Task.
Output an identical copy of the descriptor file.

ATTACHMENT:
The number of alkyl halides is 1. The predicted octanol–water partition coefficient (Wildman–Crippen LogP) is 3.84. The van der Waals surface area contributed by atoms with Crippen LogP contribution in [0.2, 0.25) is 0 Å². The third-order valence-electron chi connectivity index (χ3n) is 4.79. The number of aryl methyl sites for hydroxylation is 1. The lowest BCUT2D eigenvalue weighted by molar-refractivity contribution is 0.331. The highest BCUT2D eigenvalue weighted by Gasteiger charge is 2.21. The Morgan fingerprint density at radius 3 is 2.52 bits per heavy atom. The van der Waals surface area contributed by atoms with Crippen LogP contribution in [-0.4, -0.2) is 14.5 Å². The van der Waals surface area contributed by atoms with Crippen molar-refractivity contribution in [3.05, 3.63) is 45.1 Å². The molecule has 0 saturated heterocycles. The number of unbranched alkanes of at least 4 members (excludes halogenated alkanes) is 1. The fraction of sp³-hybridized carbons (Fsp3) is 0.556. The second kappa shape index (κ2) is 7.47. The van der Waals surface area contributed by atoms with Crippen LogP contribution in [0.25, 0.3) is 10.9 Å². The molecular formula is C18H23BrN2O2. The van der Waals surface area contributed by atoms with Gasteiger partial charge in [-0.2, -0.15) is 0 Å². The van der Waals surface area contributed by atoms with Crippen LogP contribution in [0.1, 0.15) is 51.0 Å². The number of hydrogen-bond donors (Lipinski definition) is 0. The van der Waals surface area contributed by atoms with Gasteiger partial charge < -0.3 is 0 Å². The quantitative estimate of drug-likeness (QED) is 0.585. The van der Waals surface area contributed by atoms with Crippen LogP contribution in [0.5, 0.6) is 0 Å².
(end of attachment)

The number of alkyl halides is 1. The predicted octanol–water partition coefficient (Wildman–Crippen LogP) is 3.84. The van der Waals surface area contributed by atoms with Crippen LogP contribution in [0.2, 0.25) is 0 Å². The third-order valence-electron chi connectivity index (χ3n) is 4.79. The number of aryl methyl sites for hydroxylation is 1. The lowest BCUT2D eigenvalue weighted by molar-refractivity contribution is 0.331. The highest BCUT2D eigenvalue weighted by Gasteiger charge is 2.21. The Morgan fingerprint density at radius 3 is 2.52 bits per heavy atom. The van der Waals surface area contributed by atoms with Crippen LogP contribution in [-0.4, -0.2) is 14.5 Å². The van der Waals surface area contributed by atoms with Crippen molar-refractivity contribution in [3.05, 3.63) is 45.1 Å². The molecule has 0 saturated heterocycles. The number of unbranched alkanes of at least 4 members (excludes halogenated alkanes) is 1. The fraction of sp³-hybridized carbons (Fsp3) is 0.556. The second kappa shape index (κ2) is 7.47. The van der Waals surface area contributed by atoms with Crippen LogP contribution in [0.25, 0.3) is 10.9 Å². The molecular formula is C18H23BrN2O2. The van der Waals surface area contributed by atoms with Gasteiger partial charge in [-0.2, -0.15) is 0 Å². The van der Waals surface area contributed by atoms with Crippen LogP contribution in [0.1, 0.15) is 51.0 Å². The number of hydrogen-bond donors (Lipinski definition) is 0. The van der Waals surface area contributed by atoms with Gasteiger partial charge < -0.3 is 0 Å². The quantitative estimate of drug-likeness (QED) is 0.585. The van der Waals surface area contributed by atoms with Crippen LogP contribution in [0.5, 0.6) is 0 Å².